With over 120 finance professionals and over 2,500 attorneys that I interact with, communication is very important. Even before this pandemic, I was looking for ways to communicate effectively and efficiently. As an introvert, I don’t mind meetings and communication but I’m careful to allot time in my day to recharge and handle other responsibilities. I have a system of blocking my calendar which allows me to balance work time and decompress time. My assistant notices when I ambitiously take on too much and she proactively works to clear my calendar as needed. Still, I am often caught off guard during those scheduled breaks by an unexpected urgent matter that requires me to engage. Every day is not ideal, but it would be a lot worse if I did not have this clear system.
My team is important to me and I stress that communication is the cornerstone of any relationship. It’s as Larry said: if I’m going to show them they are important, I have to be open to communicating with them in a way that works for them. In one of my favorite books on leadership, John Maxwell’s The 21 Irrefutable Laws of Leadership, he says “It’s one thing to communicate to people because you have believe you have something of value to say. It’s another to communicate with people because you believe they have value.”
To do this, I communicate with my team through multiple channels. For instance, I believe it is important to communicate the strategic priorities for my team to everyone on the team, regardless of where they are located. After sharing the priorities with my core leadership team, I circulate a monthly newsletter to every team member. In the newsletter, I make sure I frequently mention the strategic priorities for the month. Each month, I also announce the “Mckeon” award to highlight members of the team who exhibit the qualities or accomplish goals that help us achieve our strategic priorities. The Mckeon award itself was named after a former team member who embodied these qualities on a daily basis.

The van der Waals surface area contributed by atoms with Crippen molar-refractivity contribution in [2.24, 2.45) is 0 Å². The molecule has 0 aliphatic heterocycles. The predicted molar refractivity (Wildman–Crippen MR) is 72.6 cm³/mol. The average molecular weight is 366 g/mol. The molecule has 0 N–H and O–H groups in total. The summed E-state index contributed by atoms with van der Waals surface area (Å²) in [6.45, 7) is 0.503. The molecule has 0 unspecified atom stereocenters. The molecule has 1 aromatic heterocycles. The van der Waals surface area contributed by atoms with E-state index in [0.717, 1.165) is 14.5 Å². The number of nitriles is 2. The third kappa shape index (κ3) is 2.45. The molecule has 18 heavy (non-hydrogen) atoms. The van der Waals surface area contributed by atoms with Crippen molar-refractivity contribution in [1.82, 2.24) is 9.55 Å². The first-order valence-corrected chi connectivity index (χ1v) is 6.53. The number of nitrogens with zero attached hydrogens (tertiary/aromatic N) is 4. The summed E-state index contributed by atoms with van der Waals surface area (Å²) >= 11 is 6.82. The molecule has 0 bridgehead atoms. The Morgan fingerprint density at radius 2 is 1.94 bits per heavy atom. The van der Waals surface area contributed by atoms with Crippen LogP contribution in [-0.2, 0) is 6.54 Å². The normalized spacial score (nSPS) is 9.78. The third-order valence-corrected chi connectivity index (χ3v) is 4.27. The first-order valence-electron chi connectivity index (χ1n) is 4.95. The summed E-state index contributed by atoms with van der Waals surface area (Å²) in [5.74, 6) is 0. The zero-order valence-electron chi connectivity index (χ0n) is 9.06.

The pandemic has challenged me to think of additional ways to reach my team. I keep a printed directory in front of me throughout the day. It has the phone number of everyone on my team. Each day, instead of my normal routine of taking a break to decompress, I use that time to call 3-4 employees just to check-in to see how they are balancing life/work and the complexities of today’s realities. For me, it would have been nice when I was young in my career to have the CFO give me a call at home just to check and see how I was doing (FYI – that never happened, but I can recall the one time where I had an extended personal conversation with the CFO of Accenture when I was an analyst).